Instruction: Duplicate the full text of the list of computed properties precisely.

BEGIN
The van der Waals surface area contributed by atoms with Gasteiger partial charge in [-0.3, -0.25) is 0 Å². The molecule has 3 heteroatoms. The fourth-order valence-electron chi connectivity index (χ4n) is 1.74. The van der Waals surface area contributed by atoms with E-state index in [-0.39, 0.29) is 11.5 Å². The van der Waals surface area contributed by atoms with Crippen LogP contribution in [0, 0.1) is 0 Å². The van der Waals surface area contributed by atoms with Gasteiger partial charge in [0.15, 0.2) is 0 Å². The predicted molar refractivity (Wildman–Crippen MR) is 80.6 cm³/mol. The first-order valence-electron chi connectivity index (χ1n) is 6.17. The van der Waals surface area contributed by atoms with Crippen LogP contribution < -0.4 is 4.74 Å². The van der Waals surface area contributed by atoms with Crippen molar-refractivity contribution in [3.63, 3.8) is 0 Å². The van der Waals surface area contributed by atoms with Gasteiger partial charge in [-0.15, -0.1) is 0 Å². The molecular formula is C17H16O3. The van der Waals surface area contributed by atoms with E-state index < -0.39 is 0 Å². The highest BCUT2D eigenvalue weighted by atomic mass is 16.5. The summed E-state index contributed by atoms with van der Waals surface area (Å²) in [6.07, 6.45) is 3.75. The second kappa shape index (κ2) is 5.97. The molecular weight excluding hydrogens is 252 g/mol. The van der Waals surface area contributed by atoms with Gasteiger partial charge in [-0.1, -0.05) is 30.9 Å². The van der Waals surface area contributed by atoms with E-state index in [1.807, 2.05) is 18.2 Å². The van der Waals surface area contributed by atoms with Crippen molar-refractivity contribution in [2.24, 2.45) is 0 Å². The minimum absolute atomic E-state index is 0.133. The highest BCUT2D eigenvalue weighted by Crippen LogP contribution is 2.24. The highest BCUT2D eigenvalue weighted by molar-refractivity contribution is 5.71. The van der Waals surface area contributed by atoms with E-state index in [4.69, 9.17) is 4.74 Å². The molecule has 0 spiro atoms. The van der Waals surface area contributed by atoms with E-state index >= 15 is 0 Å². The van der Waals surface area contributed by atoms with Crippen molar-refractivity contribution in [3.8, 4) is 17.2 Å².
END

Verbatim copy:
The van der Waals surface area contributed by atoms with Gasteiger partial charge in [-0.3, -0.25) is 0 Å². The molecule has 3 heteroatoms. The fourth-order valence-electron chi connectivity index (χ4n) is 1.74. The van der Waals surface area contributed by atoms with E-state index in [-0.39, 0.29) is 11.5 Å². The van der Waals surface area contributed by atoms with Crippen LogP contribution in [0, 0.1) is 0 Å². The van der Waals surface area contributed by atoms with Gasteiger partial charge in [0.15, 0.2) is 0 Å². The predicted molar refractivity (Wildman–Crippen MR) is 80.6 cm³/mol. The first-order valence-electron chi connectivity index (χ1n) is 6.17. The van der Waals surface area contributed by atoms with Crippen LogP contribution < -0.4 is 4.74 Å². The van der Waals surface area contributed by atoms with Crippen molar-refractivity contribution in [3.63, 3.8) is 0 Å². The van der Waals surface area contributed by atoms with Gasteiger partial charge in [-0.15, -0.1) is 0 Å². The molecular formula is C17H16O3. The van der Waals surface area contributed by atoms with E-state index < -0.39 is 0 Å². The highest BCUT2D eigenvalue weighted by atomic mass is 16.5. The summed E-state index contributed by atoms with van der Waals surface area (Å²) in [6.07, 6.45) is 3.75. The second kappa shape index (κ2) is 5.97. The molecular weight excluding hydrogens is 252 g/mol. The van der Waals surface area contributed by atoms with Gasteiger partial charge in [-0.1, -0.05) is 30.9 Å². The van der Waals surface area contributed by atoms with E-state index in [1.807, 2.05) is 18.2 Å². The van der Waals surface area contributed by atoms with Crippen molar-refractivity contribution in [2.24, 2.45) is 0 Å². The minimum absolute atomic E-state index is 0.133. The highest BCUT2D eigenvalue weighted by Crippen LogP contribution is 2.24. The highest BCUT2D eigenvalue weighted by molar-refractivity contribution is 5.71. The van der Waals surface area contributed by atoms with E-state index in [4.69, 9.17) is 4.74 Å². The molecule has 0 spiro atoms. The van der Waals surface area contributed by atoms with E-state index >= 15 is 0 Å². The van der Waals surface area contributed by atoms with Crippen molar-refractivity contribution in [3.8, 4) is 17.2 Å².